Understanding the mechanism of angiogenesis could help to decipher wound healing and embryonic development and to develop better treatment for diseases such as cancer. Microengineered devices were developed to reveal the mechanisms of angiogenesis, but monitoring the angiogenic process nondestructively in these devices is a challenge. In this study, we utilized a label-free imaging technique, ultrahigh-resolution optical coherence microscopy (OCM), to evaluate angiogenic sprouting in a microengineered device. The OCM system was capable of providing ~1.5-μ m axial resolution and ~2.3-μ m transverse resolution. Three-dimensional (3-D) distribution of the sprouting vessels in the microengineered device was imaged over 0.6 × 0.6 × 0.5 mm3, and details such as vessel lumens and branching points were clearly visualized. An algorithm based on stretching open active contours was developed for tracking and segmenting the sprouting vessels in 3-D-OCM images. The lengths for the first-, second-, and third-order vessels were measured as 127.8 ± 48.8 μ m (n 1/4 8), 67.3 ± 25.9 μ m (n 1/4 9), and 62.5 ± 34.7 μ m (n 1/4 10), respectively. The outer diameters for the first-, second-, and thirdorder vessels were 13.2 ± 1.0, 8.0 ± 2.1, and 4.4 ± 0.8 μ m, respectively. These results demonstrate OCM as a promising tool for nondestructive and label-free evaluation of angiogenic sprouting in microengineered devices.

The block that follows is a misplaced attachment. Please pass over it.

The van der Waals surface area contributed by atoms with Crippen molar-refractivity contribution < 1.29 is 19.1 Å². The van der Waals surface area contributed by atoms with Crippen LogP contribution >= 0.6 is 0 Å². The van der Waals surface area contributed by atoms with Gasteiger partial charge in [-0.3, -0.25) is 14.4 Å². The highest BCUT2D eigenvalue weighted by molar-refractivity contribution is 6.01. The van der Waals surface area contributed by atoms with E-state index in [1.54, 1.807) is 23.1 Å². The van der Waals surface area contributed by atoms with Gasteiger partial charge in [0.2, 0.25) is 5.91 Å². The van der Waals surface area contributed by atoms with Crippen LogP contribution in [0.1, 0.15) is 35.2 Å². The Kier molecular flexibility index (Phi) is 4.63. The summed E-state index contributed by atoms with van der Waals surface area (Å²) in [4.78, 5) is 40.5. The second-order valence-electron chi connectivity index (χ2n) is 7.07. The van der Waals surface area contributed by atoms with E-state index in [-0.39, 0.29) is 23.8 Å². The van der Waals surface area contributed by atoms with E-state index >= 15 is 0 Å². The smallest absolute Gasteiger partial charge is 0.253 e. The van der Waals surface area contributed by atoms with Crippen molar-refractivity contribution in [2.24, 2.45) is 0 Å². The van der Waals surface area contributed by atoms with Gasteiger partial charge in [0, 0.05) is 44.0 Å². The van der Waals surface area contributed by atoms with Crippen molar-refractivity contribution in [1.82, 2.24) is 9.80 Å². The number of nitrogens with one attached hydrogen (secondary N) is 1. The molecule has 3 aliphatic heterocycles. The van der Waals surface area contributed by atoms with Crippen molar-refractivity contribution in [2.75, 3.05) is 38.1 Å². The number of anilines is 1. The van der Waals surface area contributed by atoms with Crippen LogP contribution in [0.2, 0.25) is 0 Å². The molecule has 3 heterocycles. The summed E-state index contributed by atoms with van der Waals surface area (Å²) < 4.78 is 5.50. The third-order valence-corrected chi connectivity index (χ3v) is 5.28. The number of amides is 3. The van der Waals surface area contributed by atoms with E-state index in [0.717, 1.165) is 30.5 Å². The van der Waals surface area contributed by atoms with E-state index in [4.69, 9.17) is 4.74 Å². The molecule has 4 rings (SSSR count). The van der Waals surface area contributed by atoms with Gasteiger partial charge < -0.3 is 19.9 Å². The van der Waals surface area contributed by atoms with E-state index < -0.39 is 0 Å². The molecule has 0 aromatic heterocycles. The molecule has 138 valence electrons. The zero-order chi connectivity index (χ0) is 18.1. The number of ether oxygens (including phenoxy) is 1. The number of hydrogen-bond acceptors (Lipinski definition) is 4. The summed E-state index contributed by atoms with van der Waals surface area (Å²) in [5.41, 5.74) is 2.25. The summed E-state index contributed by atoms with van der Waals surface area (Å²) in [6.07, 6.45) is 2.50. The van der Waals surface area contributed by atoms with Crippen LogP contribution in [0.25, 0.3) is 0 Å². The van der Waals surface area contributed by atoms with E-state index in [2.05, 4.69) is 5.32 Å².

All Science Journal Classification (ASJC) codes
- Electronic, Optical and Magnetic Materials
- Atomic and Molecular Physics, and Optics
- Biomedical Engineering